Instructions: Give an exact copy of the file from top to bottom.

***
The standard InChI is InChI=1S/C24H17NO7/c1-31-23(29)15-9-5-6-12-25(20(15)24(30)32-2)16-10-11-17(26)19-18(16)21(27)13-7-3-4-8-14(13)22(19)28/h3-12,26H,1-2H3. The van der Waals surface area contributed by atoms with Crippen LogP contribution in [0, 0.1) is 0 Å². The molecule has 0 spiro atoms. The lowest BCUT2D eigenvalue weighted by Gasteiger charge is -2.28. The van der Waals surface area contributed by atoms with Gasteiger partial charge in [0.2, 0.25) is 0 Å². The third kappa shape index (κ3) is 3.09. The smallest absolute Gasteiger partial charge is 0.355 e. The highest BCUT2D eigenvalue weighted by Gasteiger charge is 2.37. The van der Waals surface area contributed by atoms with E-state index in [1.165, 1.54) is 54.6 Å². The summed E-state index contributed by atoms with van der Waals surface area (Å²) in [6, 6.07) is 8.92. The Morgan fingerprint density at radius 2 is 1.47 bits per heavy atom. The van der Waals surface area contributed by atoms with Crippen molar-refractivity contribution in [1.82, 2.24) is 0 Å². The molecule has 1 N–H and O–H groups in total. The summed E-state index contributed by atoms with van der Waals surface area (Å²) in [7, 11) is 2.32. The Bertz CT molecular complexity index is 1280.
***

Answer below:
The standard InChI is InChI=1S/C24H17NO7/c1-31-23(29)15-9-5-6-12-25(20(15)24(30)32-2)16-10-11-17(26)19-18(16)21(27)13-7-3-4-8-14(13)22(19)28/h3-12,26H,1-2H3. The van der Waals surface area contributed by atoms with Crippen LogP contribution in [0, 0.1) is 0 Å². The molecule has 0 spiro atoms. The lowest BCUT2D eigenvalue weighted by Gasteiger charge is -2.28. The van der Waals surface area contributed by atoms with Gasteiger partial charge in [0.2, 0.25) is 0 Å². The third kappa shape index (κ3) is 3.09. The smallest absolute Gasteiger partial charge is 0.355 e. The highest BCUT2D eigenvalue weighted by Gasteiger charge is 2.37. The van der Waals surface area contributed by atoms with E-state index in [1.165, 1.54) is 54.6 Å². The summed E-state index contributed by atoms with van der Waals surface area (Å²) in [6, 6.07) is 8.92. The Morgan fingerprint density at radius 2 is 1.47 bits per heavy atom. The van der Waals surface area contributed by atoms with Crippen molar-refractivity contribution in [1.82, 2.24) is 0 Å². The molecule has 1 N–H and O–H groups in total. The summed E-state index contributed by atoms with van der Waals surface area (Å²) in [7, 11) is 2.32. The Bertz CT molecular complexity index is 1280.